Gordon Wintrob writes:
Among San Francisco's diverse neighborhoods and varied micro-climates, we've heard the phrase "Crime Doesn't Climb," meaning that the city's loftier areas are often associated with less crime. San Francisco, sometimes refered to as the "homeless capital of the United States", ranks in the bottom 10% of safest cities in the country (New York City is nearly three times safer). Although certain neighborhoods (e.g. the Tenderloin) have particularly high crime rates, we wondered if there was more granular data that could answer the question: does crime climb?
Former mayor Gavin Newsom put huge amounts of city data online as part of his technocratic philosophy of government. This doesn't seem to have done much good yet in the real world, but it's been great for moneyballers like Wintrob, whodetermined that, indeed, crime doesn't climb.
I've never heard the phrase "crime doesn't climb" in Los Angeles, but it nicely sums up several generations of Californian thinking about real estate. (One reason Charles Manson is still notorious 44 years after his minions murdered Roman Polanski's wife in the Hollywood Hills is that it was shocking that crime did climb that time.)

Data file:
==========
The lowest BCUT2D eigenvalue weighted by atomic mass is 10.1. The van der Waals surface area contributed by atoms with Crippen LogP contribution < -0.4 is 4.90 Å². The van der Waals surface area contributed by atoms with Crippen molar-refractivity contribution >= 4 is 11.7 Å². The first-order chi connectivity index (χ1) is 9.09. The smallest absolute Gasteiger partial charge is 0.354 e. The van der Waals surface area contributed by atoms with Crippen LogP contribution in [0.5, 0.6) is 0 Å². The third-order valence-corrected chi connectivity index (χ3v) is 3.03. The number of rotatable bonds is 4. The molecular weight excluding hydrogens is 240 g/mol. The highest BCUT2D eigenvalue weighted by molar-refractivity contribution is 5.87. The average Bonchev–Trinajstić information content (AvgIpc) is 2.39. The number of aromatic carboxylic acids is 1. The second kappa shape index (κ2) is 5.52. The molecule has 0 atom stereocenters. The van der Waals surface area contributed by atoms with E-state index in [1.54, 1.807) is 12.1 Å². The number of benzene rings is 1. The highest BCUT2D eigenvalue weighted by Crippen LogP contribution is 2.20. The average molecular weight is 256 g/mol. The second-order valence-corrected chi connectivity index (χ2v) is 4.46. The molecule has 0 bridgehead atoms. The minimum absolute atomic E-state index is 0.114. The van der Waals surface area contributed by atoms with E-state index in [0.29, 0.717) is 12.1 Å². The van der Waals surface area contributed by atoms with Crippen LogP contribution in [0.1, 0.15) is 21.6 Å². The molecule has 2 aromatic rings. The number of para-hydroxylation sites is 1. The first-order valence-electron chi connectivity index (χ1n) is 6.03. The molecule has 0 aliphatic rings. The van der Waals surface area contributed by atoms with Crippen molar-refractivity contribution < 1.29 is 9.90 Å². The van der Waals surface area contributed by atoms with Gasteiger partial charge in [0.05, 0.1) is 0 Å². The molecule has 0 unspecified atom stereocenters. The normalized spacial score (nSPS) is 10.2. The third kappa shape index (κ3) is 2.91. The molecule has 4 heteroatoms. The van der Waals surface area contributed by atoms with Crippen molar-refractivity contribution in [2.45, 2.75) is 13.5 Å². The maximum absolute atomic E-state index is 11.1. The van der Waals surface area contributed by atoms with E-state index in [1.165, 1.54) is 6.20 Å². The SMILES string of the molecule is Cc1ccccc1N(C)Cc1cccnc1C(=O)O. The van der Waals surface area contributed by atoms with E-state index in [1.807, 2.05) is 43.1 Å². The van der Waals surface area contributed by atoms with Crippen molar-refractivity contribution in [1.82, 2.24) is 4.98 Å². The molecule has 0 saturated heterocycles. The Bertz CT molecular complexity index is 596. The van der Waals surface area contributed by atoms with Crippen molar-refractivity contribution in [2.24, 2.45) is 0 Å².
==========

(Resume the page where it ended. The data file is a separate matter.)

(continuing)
Of course, there's a high degree of self-fulfilling prophecy about the Californian belief that crime doesn't climb. In Rio de Janeiro, in contrast, crime does climb into the hillside favelas, while the rich live along the beach.
Yet, as technology continues to get the upper hand over criminals, most gentrification energies in L.A. remain focused on hilly areas, even though hills detract from that 21st Century buzzword: Walkability. (Among other reasonable reasons walkability is desired, the huge crackdown on drunk driving over the last generation means that it's nice to live somewhere where you can walk home after a drink.) Hills are even worse for bicycle riding.
At some point, there will be a phase change away from the inconvenient heights and living in the flats will come into fashion. Prescient investors will make fortunes. Remember, however, as Keynes liked to say, the markets can stay irrational longer than you can stay solvent.